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Justice Amy Barrett: 'This Court Is Not Comprised of a Bunch of Partisan Hacks'

U.S. Supreme Court Associate Justice Amy Coney Barrett speaks to an audience at the 30th anniversary of the University of Louisville McConnell Center in Louisville, Ky., Sunday, Sept. 12, 2021. (AP Photo/Timothy D. Easley)

U.S. Supreme Court Justice Amy Coney Barrett expressed concerns Sunday that the public is increasingly seeing the high court as a partisan institution.

"My goal today is to convince you that this court is not comprised of a bunch of partisan hacks," she told the guests at a private Sunday celebration of the 30th anniversary of the opening of the McConnell Center at the University of Louisville, according to The Courier-Journal

Introduced to the audience by Senate Minority Leader Mitch McConnell (R-KY), Barrett, the newest member to the high court since being sworn in last October, spoke at length about her desire for others to see the Supreme Court as nonpartisan.

Barrett said the media's reporting of opinions doesn't capture the deliberative process in reaching those decisions. And she insisted that "judicial philosophies" should not be confused with "political parties."

"Judicial philosophies are not the same as political parties," the justice said, noting that she identifies as an "originalist" and citing fellow Justice Stephen Breyer as an example of the another main school of thought, "pragmatism."

"To say the court's reasoning is flawed is different from saying the court is acting in a partisan manner," said Barrett, whose confirmation to the seat left open by the death of the liberal Justice Ruth Bader Ginsburg cemented conservative control of the court. "I think we need to evaluate what the court is doing on its own terms."

Barrett, 49, also spoke about her introduction to the court in the middle of the COVID-19 pandemic, saying it "certainly is a different experience." The court has been hearing arguments by telephone for more than a year, though it recently announced a return to the courtroom in October.

She described the court as a "warm, collegial place." She said that after she was confirmed a colleague brought Halloween candy for her children. As the first mother of school-age children on the nine-member court, she also spoke about balancing her job and family life.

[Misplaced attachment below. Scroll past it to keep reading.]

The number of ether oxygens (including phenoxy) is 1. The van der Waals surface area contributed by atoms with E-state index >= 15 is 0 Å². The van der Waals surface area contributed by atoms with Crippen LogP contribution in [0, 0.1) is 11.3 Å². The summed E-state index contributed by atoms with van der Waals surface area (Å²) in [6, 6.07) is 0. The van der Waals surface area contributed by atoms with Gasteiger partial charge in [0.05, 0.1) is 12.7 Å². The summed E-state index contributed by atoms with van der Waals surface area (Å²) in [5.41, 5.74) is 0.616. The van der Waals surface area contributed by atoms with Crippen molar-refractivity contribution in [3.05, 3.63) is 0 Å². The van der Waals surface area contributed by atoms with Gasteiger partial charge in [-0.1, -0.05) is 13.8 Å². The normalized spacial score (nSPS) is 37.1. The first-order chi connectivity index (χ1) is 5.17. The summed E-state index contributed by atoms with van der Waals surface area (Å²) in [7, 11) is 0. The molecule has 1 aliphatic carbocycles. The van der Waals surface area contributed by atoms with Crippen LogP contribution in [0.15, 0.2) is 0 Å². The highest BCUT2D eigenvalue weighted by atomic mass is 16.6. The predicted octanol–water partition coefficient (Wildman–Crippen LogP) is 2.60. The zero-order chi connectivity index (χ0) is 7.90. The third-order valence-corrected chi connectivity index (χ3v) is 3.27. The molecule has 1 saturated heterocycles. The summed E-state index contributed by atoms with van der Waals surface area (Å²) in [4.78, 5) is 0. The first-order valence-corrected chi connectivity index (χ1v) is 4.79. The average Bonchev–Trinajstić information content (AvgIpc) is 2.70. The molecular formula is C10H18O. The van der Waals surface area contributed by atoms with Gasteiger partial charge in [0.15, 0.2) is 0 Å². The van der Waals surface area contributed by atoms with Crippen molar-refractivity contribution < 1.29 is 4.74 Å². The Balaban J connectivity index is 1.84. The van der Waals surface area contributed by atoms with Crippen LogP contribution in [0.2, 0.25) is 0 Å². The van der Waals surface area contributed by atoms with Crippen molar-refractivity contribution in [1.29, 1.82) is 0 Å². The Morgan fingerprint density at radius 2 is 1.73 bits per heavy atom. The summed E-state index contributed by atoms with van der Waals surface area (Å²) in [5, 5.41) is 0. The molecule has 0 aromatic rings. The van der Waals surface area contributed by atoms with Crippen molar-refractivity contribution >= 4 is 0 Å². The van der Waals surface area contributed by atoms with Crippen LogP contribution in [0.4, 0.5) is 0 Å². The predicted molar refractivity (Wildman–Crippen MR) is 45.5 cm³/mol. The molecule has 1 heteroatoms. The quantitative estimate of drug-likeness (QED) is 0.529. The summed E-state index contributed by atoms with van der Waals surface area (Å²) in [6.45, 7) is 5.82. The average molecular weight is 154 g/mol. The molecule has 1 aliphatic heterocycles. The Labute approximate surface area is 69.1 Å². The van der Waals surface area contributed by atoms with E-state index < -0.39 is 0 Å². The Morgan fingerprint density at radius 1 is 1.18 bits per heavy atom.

"I have an important job, but I certainly am no more important than anyone else in the grocery store checkout line," Barrett said, describing how her relationship with her children — who are not "particularly impressed" with her high-profile post — helps her stay grounded in her "regular life" where she is busy "running carpools, throwing birthday parties, being ordered around."

When asked what advice she would give to young women who would like to pursue a career in public service, the justice said she would like young women to know it is possible to raise a family and be successful in their chosen career path.

The lecture was held in celebration of the McConnell Center's 30th anniversary. Founded in 1991, the nonpartisan center provides educational and scholarship opportunities to students at the University of Louisville. Three other Supreme Court Justices, most recently Justice Neil Gorsuch, have spoken at the center.

As CBN News reported, the United States Senate voted to confirm Barrett as an associate justice to the Supreme Court last October, a little over a month after Ginsburg's death.

In her opening statement during her confirmation hearings before a Senate panel, the then-judge, a devout Catholic, thanked Americans for supporting her. Barrett went on record, saying she believes in prayer. 

"As a final note, Mr. Chairman, I would like to thank the many Americans from all walks of life who have reached out with messages of support over the course of my nomination. I believe in the power of prayer, and it has been uplifting to hear that so many people are praying for me," Barrett said. 

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